At the moment there are no published market prices for Certified Organic peanuts in Georgia, which restricts producers’ abilities to budget accurately and participate in crop insurance programs. However, on average, organic commodities command double the price of conventional ones, and due to limited supply, that premium is exponential in organic peanuts. Whereas the price of raw unshelled conventional peanuts in Georgia recently has averaged about $400 per ton in Georgia, Certified Organic peanuts in Texas fetch approximately $1640 per ton, according to the 2012 Census of Agriculture. In addition, organic food sales topped $40 billion for the first time in 2016, increasing 8.4 percent over the previous year. The Organic Trade Association reports that the overall food market only grew by 0.6 percent over that same period.
Although Certified Organic peanuts in Georgia presents an opportunity for conventional growers to diversify their operations and for small famers to enter a high-value niche market, production can be frustrating. Weeds are the most formidable limiting factor. Because organic herbicides are largely ineffective, farmers must choose varieties with vigorous germination traits and utilize timely mechanical cultivation to control weeds before they can become established. When everything goes to plan, the vining peanut plants eventually shades out potential competitors. But when excessive spring rains prevent producers from getting into the field, the result in Georgia is an unsightly jungle of pigweed, sicklepod, and morning glory. Fortunately, the peanut is so robust and determined that even the weediest organic peanut fields can produce yields two-thirds that of a conventional system.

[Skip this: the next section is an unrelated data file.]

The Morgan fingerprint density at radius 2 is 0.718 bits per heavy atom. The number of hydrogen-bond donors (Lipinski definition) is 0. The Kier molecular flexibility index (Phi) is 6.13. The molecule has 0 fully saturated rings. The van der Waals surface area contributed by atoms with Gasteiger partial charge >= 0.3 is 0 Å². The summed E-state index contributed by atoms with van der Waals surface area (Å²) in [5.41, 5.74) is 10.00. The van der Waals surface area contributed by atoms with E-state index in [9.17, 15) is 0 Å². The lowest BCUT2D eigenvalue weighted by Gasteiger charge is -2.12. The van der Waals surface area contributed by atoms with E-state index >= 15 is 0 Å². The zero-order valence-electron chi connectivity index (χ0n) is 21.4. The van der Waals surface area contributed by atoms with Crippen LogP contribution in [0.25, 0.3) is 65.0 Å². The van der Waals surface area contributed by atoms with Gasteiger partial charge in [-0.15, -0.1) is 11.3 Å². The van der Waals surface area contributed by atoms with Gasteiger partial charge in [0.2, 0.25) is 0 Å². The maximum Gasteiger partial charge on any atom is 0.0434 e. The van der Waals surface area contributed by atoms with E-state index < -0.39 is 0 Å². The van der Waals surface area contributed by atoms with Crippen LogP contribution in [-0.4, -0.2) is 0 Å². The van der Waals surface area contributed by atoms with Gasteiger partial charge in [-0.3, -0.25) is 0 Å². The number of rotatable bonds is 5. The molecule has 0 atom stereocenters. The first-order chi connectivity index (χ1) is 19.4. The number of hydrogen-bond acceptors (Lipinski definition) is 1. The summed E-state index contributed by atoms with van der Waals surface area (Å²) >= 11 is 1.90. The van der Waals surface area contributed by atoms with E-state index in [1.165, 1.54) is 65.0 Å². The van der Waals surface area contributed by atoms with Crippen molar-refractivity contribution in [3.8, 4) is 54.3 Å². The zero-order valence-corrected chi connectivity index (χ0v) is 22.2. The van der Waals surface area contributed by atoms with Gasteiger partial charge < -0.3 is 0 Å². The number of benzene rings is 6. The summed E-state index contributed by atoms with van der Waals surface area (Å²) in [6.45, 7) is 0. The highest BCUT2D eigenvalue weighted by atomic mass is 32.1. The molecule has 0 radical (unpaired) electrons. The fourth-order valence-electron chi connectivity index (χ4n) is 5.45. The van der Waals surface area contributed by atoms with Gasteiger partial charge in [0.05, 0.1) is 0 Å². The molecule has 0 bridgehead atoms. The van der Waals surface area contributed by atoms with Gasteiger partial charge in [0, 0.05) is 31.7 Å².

Dr. Carroll Johnson, a USDA weed scientist with the Agricultural Research Service in Tifton, has studied organic peanut production alongside plant pathologist Dr. Albert Culbreath and other colleagues from the University of Georgia for over a decade.
He is an enthusiastic proponent of organic peanuts as a high-value crop in the Southeast. Nevertheless, he emphasizes that farmers who want to grow Certified Organic peanuts in the region should be mindful of the two substantial concerns that have historically restrained the development of the organic peanut industry:
- Lack of Certified Organic post-harvest shelling, storage, and processing facilities
- No forward contract pricing for organic peanuts
- Limited availability of Certified Organic seed or seed not treated with fungicides
- Stand establishment (germination and early growth rate)
- Weed control
- Disease control
Explore resources on organic peanut production below.
If you’re interested growing, processing, purchasing, or financially supporting Certified Organic peanuts in Georgia, contact Perri Campis, Farmer Services Coordinator and Organic Commodities Specialist: firstname.lastname@example.org. 404-481-5004.